Feminine Fear YKTTW Discussion

Feminine Fear
a specific kind of Adult Fear, something that is hard for men to watch but terrifying for women.
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(permanent link) added: 2012-06-13 06:01:00 sponsor: HeartOfAnAstronaut (last reply: 2012-11-30 06:19:22)

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A variant of Adult Fear. Some works, although scary to anyone regardless of sex, will have a particular resonance for the female viewer. Men and women alike will be able to enjoy these works regardless, but the work will prey on specifically female fears. Might include some of the following themes:

  • Rape.
  • Birth and pregnancy.
  • Most generic parental examples will belong on Adult Fear rather than this, but some might be specifically about motherhood or post-natal depression and may belong here. I haven't seen We Need to Talk About Kevin or read the book. I feel like it may belong here, but may not.
  • Not being taken seriously, especially in life or death situations.
  • Vulnerability to men, or The Bluebeard trope.
  • In historical works, becoming an old maid was a very real fear as (depending on the era and country) women were unable to hold property or support themselves with their own jobs.

This is NOT about saying that men are unable to empathise with feminine experiences. Men can be extremely empathic and I'm sure that a lot of men have been scared out of their minds by a number of the things I've listed here. I'm also not trying to erase the fact that men can suffer from things such as sexual abuse or domestic abuse from a partner. HOWEVER, I do think that the fear of these things affects women in a particular way.

This also has no bearing on whether or not a work or its creator is (explicitly) feminist, although more exploitative works are probably less likely to consider the female viewer.

  • The film Changeling. This is actually a bad way to start because in all honestly, I have not actually seen it, but I know what happens and it seems the kind of thing I'm describing here: not being taken seriously as a woman.
  • The Yellow Wallpaper by Charlotte Perkins Gilman is about a very real treatment that doctors would prescribe for women suffering from various mental illnesses such as depression. The "rest cure" involved being stuck in bed for days with minimal contact with outsiders and being banned from anything too energetic like writing or painting. This is obviously kind of an outdated example because the modern woman doesn't have to live in fear of the rest cure but I think it taps into fears of bring ignored and mistrusted.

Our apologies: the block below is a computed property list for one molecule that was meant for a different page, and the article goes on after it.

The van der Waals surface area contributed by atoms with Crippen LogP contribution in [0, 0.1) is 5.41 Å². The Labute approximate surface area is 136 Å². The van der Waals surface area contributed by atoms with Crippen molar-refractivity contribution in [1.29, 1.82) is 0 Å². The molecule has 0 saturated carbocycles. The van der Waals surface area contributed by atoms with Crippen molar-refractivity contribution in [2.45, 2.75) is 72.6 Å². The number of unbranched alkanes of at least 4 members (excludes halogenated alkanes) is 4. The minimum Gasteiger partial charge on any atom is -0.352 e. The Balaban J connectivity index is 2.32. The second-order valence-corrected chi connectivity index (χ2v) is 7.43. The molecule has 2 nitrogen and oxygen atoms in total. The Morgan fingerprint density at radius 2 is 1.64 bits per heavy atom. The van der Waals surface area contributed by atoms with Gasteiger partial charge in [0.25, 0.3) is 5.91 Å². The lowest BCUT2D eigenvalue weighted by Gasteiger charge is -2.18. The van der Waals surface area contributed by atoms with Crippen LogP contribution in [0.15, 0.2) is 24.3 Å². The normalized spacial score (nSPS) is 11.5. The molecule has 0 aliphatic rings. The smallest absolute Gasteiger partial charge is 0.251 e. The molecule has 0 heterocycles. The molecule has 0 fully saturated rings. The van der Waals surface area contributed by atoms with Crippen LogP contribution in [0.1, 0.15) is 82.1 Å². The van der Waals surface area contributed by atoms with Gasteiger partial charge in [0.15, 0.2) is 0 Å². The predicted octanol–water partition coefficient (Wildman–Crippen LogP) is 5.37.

• Frankenstein is supposedly an extended metaphor for pregnancy, giving birth and associated fears.
  • Rosemary's Baby combines fears of pregnancy going horribly wrong, and mistrust.
  • Rebecca by Daphne Du Maurier deals with The Bluebeard and being in a vulnerable relationship with men.
  • Certain torture scenes in the book version of American Psycho are even worse if you have a vagina. If you've read it, you know what I'm talking about.
  • Sex and the City dealt with some of these. For example, fear of leaving it too late to have children, dealing with unwanted pregnancy.
  • Jane Austen novels often deal with the fear of ending up an old maid. Pride and Prejudice has the Bennet family who have five daughters and no sons and consequently live in fear of losing their home if their father should die.
  • The movie Creep is basically a Slasher Movie based around this trope (the main character is a woman who's being stalked and ends up fleeing into a former illegal abortion clinic). Even more so when a character's strapped to a gynecological examination table.
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